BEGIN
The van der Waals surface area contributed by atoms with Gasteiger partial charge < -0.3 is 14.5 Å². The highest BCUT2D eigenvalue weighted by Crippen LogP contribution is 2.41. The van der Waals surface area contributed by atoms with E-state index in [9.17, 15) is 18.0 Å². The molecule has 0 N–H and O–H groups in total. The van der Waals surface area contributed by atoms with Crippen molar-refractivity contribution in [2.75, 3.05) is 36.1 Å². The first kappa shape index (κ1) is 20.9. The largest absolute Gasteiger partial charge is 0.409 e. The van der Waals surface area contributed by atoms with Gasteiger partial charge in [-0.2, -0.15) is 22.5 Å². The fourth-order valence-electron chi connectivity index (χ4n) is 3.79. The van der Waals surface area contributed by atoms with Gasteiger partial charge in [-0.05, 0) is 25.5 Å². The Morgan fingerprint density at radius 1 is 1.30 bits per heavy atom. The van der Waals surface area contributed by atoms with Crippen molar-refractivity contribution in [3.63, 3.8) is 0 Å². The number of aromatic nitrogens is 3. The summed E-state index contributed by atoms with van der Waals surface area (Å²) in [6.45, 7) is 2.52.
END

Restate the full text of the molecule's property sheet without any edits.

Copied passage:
The van der Waals surface area contributed by atoms with Gasteiger partial charge < -0.3 is 14.5 Å². The highest BCUT2D eigenvalue weighted by Crippen LogP contribution is 2.41. The van der Waals surface area contributed by atoms with E-state index in [9.17, 15) is 18.0 Å². The molecule has 0 N–H and O–H groups in total. The van der Waals surface area contributed by atoms with Crippen molar-refractivity contribution in [2.75, 3.05) is 36.1 Å². The first kappa shape index (κ1) is 20.9. The largest absolute Gasteiger partial charge is 0.409 e. The van der Waals surface area contributed by atoms with Gasteiger partial charge in [-0.2, -0.15) is 22.5 Å². The fourth-order valence-electron chi connectivity index (χ4n) is 3.79. The van der Waals surface area contributed by atoms with Gasteiger partial charge in [-0.05, 0) is 25.5 Å². The Morgan fingerprint density at radius 1 is 1.30 bits per heavy atom. The van der Waals surface area contributed by atoms with Crippen molar-refractivity contribution in [3.63, 3.8) is 0 Å². The number of aromatic nitrogens is 3. The summed E-state index contributed by atoms with van der Waals surface area (Å²) in [6.45, 7) is 2.52.